Sublingual Oralair Recommended for Grass Pollen Allergy

Troy Brown, RN

December 11, 2013

The Allergenic Products advisory committee of the US Food and Drug Administration (FDA) voted unanimously to recommend Sweet Vernal, Orchard, Perennial Rye, Timothy, and Kentucky Blue Grass Mixed Pollens Allergen Extract Tablet for Sublingual Use (Oralair, Stallergenes, Inc) for the treatment of persons aged 10 to 65 years with grass pollen-induced allergic rhinitis or conjunctivitis confirmed by positive skin test or in vitro testing for pollen-specific IgE antibodies for any of the five grass species included in this product, with the understanding that auto-injected epinephrine be made available at home.

The committee was originally asked to vote on recommending Oralair for those aged 5 years and older, but decided to limit their recommendation because the number of children aged 5-9 studied is small, and studies excluded patients older than 65 years.

Many patients with allergies find that pharmacologic treatments are ineffective or difficult to tolerate. Subcutaneous immunotherapy is currently available in the US but injections cause discomfort and are inconvenient because patients must receive injections in a healthcare provider’s office. Oralair is already approved in Europe and, if approved, it will be the first sublingual allergen immunotherapy in the US.

Oralair is dispensed in 100 index of reactivity (IR) and 300 IR tablets. The company uses index of reactivity as a potency measurement that defines 100 IR as the "concentration that elicits by skin prick test (SPT) a geometric mean wheal size of 7 mm diameter in 30 subjects who are sensitive to the corresponding allergen", according to a company briefing.

A 3-day escalation phase (100 IR on day 1, 200 IR on day 2, and 300 IR on day 3) is followed by the maintenance phase (300 IR once daily). Treatment is begun 4 months before, and throughout, the grass pollen season. The patient receives the first dose at the healthcare provider's office and takes the remaining doses at home.

Clinical Scores Reduced

The vote followed a discussion of data from 1 clinical study conducted in the US under an investigational new drug application (IND), and 5 studies conducted in Europe (not under IND). One of those studies was in pediatric patients.

Across all studies those who took 300 IR for 4 months before, and during, grass pollen season experienced a reduced clinical score as assessed by Average Adjusted Symptom Score (AASS), Average Rhinoconjunctivitis Total Symptom Score (ARTSS), or Average Combined Score (ACS), which is a combined symptom and rescue medication score. The 95% confidence interval upper limit for the change in primary endpoint score was between -13.0% and -19.6% for the grass pollen season during which patients received treatment.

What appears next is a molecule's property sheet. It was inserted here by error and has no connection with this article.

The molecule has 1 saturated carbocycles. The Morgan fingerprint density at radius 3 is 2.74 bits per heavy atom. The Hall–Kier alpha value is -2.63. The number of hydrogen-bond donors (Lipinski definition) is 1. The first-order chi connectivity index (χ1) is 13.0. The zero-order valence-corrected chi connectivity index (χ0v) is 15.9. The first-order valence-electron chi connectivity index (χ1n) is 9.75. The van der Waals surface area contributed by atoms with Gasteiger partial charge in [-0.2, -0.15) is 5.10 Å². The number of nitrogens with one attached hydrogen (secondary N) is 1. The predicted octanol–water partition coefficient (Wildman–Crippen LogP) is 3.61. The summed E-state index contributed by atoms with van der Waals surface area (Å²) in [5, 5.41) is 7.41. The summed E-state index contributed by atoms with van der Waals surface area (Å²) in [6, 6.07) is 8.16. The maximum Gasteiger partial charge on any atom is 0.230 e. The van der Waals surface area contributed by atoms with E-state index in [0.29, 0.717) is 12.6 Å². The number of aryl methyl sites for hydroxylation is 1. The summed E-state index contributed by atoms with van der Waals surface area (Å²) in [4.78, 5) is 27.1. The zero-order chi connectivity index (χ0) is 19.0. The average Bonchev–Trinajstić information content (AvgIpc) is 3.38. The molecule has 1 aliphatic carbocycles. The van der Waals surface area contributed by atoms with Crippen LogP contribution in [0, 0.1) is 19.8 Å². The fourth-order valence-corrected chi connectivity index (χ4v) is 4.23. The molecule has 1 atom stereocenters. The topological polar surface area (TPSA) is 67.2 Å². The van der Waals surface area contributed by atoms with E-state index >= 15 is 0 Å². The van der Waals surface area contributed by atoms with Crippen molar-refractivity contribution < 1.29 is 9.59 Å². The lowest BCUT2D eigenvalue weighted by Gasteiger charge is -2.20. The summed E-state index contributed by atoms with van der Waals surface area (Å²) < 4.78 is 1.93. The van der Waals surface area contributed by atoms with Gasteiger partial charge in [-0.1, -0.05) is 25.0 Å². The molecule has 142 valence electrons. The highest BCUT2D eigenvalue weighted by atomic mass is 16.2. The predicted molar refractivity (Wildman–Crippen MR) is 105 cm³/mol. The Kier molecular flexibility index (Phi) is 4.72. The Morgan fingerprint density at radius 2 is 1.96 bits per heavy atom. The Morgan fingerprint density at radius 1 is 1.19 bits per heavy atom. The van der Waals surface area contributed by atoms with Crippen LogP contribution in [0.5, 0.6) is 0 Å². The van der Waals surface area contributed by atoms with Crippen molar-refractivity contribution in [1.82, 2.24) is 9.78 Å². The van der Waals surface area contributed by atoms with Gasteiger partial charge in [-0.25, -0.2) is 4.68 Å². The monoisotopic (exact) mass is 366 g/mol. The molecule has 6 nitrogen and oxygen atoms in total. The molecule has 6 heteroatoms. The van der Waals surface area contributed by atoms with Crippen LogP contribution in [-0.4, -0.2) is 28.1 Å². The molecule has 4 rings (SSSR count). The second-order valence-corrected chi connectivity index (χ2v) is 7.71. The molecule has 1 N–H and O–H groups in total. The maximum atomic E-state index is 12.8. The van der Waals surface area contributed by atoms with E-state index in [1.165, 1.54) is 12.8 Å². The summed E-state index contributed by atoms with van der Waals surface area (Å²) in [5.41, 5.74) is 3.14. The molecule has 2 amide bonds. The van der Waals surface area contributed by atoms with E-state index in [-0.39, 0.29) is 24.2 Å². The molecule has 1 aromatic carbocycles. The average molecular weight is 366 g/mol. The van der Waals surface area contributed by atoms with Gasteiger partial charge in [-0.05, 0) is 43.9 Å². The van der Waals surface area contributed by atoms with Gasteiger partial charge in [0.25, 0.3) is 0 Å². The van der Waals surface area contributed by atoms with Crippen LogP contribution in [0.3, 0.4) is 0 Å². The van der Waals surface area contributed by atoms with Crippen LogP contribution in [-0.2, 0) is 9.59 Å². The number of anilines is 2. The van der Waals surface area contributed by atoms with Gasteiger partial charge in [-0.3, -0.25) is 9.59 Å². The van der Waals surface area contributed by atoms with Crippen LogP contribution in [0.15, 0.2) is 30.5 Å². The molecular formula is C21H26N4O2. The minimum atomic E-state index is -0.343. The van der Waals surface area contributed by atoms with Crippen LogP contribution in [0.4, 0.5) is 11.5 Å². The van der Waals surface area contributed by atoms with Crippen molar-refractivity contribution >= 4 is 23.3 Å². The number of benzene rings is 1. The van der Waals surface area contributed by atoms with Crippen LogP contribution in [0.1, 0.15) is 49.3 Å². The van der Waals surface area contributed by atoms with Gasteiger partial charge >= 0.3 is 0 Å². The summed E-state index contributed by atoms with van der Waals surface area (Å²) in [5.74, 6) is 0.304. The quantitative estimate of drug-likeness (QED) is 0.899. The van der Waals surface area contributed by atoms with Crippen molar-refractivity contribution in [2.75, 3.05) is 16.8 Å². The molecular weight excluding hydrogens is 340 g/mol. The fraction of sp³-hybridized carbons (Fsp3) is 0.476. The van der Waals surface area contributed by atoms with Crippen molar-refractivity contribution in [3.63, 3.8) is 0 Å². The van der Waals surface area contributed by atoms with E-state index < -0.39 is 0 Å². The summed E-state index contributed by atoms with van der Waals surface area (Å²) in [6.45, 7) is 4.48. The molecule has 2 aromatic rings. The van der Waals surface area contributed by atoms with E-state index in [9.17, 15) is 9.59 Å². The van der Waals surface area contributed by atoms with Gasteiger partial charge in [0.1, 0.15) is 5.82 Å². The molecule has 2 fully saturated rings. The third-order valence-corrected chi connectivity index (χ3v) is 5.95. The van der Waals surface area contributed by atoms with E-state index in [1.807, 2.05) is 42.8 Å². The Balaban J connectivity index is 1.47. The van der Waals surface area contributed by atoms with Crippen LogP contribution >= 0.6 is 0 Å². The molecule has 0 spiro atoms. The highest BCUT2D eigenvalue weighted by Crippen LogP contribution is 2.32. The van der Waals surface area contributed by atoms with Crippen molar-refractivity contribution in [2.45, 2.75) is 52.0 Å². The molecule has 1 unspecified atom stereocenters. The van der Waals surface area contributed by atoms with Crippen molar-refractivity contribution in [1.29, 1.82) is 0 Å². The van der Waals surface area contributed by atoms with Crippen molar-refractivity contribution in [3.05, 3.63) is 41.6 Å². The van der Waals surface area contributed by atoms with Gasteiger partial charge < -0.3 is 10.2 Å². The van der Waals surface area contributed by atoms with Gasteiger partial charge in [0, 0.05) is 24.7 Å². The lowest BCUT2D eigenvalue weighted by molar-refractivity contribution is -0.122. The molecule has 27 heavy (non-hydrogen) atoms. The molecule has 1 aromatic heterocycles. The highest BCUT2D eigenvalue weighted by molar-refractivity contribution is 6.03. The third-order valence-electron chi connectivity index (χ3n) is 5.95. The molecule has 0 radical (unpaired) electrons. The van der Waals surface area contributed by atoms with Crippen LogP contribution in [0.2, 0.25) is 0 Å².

In the adult pooled analysis, the most common treatment emergent adverse events (TEAEs) in patients who received the study drug were oral pruritus (32.6% Oralair; 6.6% placebo) and throat irritation (21.1% Oralair; 3.8% placebo).

In the 300 IR study groups, 13 (1.3%) Oralair recipients and 5 (0.6%) placebo recipients reported at least 1 serious TEAE. Two patients who received Oralair reported laryngopharyngeal disorders that were determined to be related to the drug. A 43-year-old female was hospitalized with gastroenteritis and treated with antibiotics 93 days after starting Oralair. This was determined to be possibly related to the drug. There were no reports of anaphylaxis, epinephrine administration, or deaths.

In the children/adolescents pooled analysis, the most frequently reported TEAEs were oral pruritus (33.1% Oralair; 4.3% placebo), mouth edema (12.9% Oralair; 0.0% placebo), and throat irritation (9.4% Oralair; 5.0% placebo).

One (0.6%) study drug recipient and 2 (1.3%) placebo recipients reported at least 1 serious TEAE, none of which were determined by the investigator to be related to the study drug.

The single serious TEAE in the study drug group was a mild asthma exacerbation. There were no reports of anaphylaxis, epinephrine use, severe laryngopharyngeal disorders, or deaths.

The company reported that in the post-marketing data from outside the US, more than 20 million doses have been given to 112,330 patients including 37,245 children and adolescents. The company has received 662 reports of adverse drug reaction (580 spontaneous reports and 82 reports from post-marketing studies). A total of 104 reports were serious; no deaths or long-term sequelae were reported. The most frequent reports were of mouth edema and throat irritation.

Asthma Concerns

Several committee members questioned whether some reports of oral pruritus, mouth edema, and throat irritation could have been anaphylactic reactions and expressed concern about giving Oralair to those with asthma. For this reason, the committee decided to require patients to have auto-injected epinephrine available.

"I don't think we can confidently say that there's not an issue with asthma because the formal studies specifically excluded anybody who was on a controller medication…we don't have studies formally performed on patients who have persistent asthma," said voting committee member John M. Kelso, MD, from the Division of Allergy, Asthma and Immunology, Scripps Clinic, San Diego, California.

"In addition to safety studies for patients with persistent asthma, I think efficacy studies for allergic asthma would be great," said voting committee member Michelle Lierl, MD, adjunct professor of pediatrics, Division of Allergy/Immunology, Cincinnati Children's Hospital Medical Center, Cincinnati, Ohio. She added that in her practice subcutaneous immunotherapy improves symptoms in many of her patients with allergic asthma.

The advisory committee members have disclosed no relevant financial relationships.

FDA briefing, Stallergenes briefing


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